Mediated Vision is structured to be an inviting read. Every page is colorful, and (as necessitated by the theme) there are interesting images throughout. The articles are short in length, each getting across specific insights rather than fully-developed theses. Thus the book has a resonance more like a symposium than a collection of separate works. Each page of an article is framed by a colorful backdrop of pictures of technologies or computer-produced images. The chapters of Mediated Vision alternate between articles and short exhibitions of artwork. Each art presentation includes an introduction by Kockelkoren and a few pages of representative images of the artist’s work. And several of the articles respond to the works of the artists included. The interspersing of artistic and textual contributions is effective; the sum total of the contributions creates a context of insight and creativity that amplifies the ideas of each individual entry.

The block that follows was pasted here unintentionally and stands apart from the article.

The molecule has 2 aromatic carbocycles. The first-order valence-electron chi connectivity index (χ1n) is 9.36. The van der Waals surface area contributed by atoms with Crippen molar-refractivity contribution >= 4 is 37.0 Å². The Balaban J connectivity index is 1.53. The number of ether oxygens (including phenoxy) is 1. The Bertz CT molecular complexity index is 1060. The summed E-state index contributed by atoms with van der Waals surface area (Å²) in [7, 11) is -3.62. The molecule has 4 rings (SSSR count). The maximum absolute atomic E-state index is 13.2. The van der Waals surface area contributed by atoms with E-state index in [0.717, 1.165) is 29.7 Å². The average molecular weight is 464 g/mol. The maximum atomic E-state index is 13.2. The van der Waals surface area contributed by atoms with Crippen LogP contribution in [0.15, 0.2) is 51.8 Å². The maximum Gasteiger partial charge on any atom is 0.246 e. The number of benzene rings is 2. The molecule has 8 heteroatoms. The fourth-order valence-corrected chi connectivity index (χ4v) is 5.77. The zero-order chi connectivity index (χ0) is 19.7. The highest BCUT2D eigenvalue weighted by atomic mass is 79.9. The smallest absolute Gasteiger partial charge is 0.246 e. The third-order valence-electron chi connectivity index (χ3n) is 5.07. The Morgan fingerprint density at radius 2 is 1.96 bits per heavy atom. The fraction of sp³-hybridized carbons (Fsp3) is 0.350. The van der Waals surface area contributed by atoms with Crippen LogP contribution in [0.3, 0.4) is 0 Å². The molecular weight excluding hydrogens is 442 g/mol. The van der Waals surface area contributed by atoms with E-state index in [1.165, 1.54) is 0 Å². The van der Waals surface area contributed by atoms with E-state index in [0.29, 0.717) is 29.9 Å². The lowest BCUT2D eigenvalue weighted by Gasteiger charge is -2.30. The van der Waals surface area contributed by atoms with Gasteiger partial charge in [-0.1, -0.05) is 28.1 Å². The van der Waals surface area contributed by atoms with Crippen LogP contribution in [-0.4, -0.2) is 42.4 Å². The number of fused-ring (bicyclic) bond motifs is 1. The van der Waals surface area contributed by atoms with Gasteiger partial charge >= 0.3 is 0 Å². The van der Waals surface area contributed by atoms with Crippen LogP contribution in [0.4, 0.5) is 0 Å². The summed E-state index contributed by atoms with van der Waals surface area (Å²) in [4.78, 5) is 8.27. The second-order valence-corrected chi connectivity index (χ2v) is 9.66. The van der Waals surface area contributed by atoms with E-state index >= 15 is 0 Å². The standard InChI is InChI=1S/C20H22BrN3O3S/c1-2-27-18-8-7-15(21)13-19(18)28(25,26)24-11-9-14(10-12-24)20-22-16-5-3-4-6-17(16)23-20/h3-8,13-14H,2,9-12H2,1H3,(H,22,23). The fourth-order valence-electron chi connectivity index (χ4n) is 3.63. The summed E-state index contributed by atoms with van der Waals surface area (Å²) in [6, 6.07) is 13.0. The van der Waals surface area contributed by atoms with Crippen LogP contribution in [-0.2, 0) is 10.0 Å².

Both those working on theory regarding technological mediation (philosophers of technology, art historians, etc.), and also artists interested in these themes, will find Mediated Vision to be an approachable collection. Since the articles are concise, the art exhibitions come with introductions, and Kockelkoren has included a set of short biographies of the philosophers and artists mentioned throughout the book, anyone interested in the topics explored in this volume should be able to comfortably pick it up. In the next section, I summarize the articles and artwork presentations.
Essays and Artwork